A man in Switzerland exploited an administrative loophole and formally changed his gender in order to retire a year earlier, it has emerged.
New rules introduced on January 1 enable any Swiss resident with the “intimate conviction” that they do not belong to the sex they are registered as in the civil status register can apply to change their gender, in addition to their first name, for just 75 Swiss francs.
And it took just four days for the system to be taken advantage of with Swiss daily Luzerner Zeitung reporting that a man from Lucerne applied to change his gender so that he could receive his state pension at the Swiss retirement age for women of 64, a year earlier than men.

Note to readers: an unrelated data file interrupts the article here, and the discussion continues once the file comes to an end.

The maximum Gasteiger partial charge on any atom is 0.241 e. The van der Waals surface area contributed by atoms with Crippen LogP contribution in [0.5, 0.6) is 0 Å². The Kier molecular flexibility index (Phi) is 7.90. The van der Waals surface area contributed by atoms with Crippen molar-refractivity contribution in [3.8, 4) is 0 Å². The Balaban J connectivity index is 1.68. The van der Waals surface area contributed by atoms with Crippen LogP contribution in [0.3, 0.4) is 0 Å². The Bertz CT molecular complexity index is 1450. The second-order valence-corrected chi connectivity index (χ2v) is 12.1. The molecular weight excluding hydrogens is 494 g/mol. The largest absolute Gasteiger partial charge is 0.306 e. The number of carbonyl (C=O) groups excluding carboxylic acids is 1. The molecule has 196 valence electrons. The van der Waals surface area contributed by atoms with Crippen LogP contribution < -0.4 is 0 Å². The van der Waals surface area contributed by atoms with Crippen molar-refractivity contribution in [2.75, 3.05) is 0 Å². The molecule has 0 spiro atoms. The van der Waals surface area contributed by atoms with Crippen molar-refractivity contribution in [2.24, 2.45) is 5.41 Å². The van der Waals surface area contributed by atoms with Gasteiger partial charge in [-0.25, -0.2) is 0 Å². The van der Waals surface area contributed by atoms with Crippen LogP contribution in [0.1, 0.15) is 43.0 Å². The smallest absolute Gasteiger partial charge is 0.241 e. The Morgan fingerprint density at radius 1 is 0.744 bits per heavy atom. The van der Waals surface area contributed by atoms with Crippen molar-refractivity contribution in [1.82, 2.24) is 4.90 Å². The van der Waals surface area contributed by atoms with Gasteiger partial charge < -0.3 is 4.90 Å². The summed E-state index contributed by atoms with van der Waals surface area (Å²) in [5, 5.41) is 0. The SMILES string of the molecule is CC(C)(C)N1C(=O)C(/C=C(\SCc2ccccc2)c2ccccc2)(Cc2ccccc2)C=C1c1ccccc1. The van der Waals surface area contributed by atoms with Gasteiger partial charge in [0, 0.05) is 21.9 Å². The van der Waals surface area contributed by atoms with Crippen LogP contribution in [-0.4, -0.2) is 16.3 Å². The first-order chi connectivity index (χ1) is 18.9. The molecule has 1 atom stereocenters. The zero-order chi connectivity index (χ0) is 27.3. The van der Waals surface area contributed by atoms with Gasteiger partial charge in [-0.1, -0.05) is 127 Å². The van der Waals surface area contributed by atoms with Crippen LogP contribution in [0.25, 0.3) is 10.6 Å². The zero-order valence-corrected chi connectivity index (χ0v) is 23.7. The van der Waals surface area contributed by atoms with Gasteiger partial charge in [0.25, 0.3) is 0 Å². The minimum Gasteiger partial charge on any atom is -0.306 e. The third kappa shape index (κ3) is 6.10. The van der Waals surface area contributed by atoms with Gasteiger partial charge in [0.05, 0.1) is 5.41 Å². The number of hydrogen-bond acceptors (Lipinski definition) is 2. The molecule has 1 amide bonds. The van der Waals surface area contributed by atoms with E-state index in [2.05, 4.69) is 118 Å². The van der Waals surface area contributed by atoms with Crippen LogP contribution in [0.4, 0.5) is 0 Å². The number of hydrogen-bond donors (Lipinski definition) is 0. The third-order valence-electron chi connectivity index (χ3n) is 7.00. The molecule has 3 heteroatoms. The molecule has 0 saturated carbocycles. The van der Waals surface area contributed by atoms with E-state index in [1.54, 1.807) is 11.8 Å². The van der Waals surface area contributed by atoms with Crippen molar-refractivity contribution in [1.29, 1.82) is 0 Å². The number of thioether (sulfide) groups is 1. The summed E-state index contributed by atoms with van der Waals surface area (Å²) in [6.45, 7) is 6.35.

While there are regulations supposedly in place to prevent individuals from making “manifestly abusive” applications, there is in reality “no obligation” on the part of civil servants to “verify the intimate conviction of the persons concerned” and the sincerity of the applicant is presumed in accordance with the principle of good faith.
The policy has raised further questions about how individuals could abuse the system in future to their own benefit, with critics warning that men could use the loophole to avoid a mandatory summons for national service.
One social media user suggested there was nothing stopping a male from applying for a gender change at the age of 17 to avoid military conscription. “At 30, you go back and change your name to man and that’s it,” wrote one user.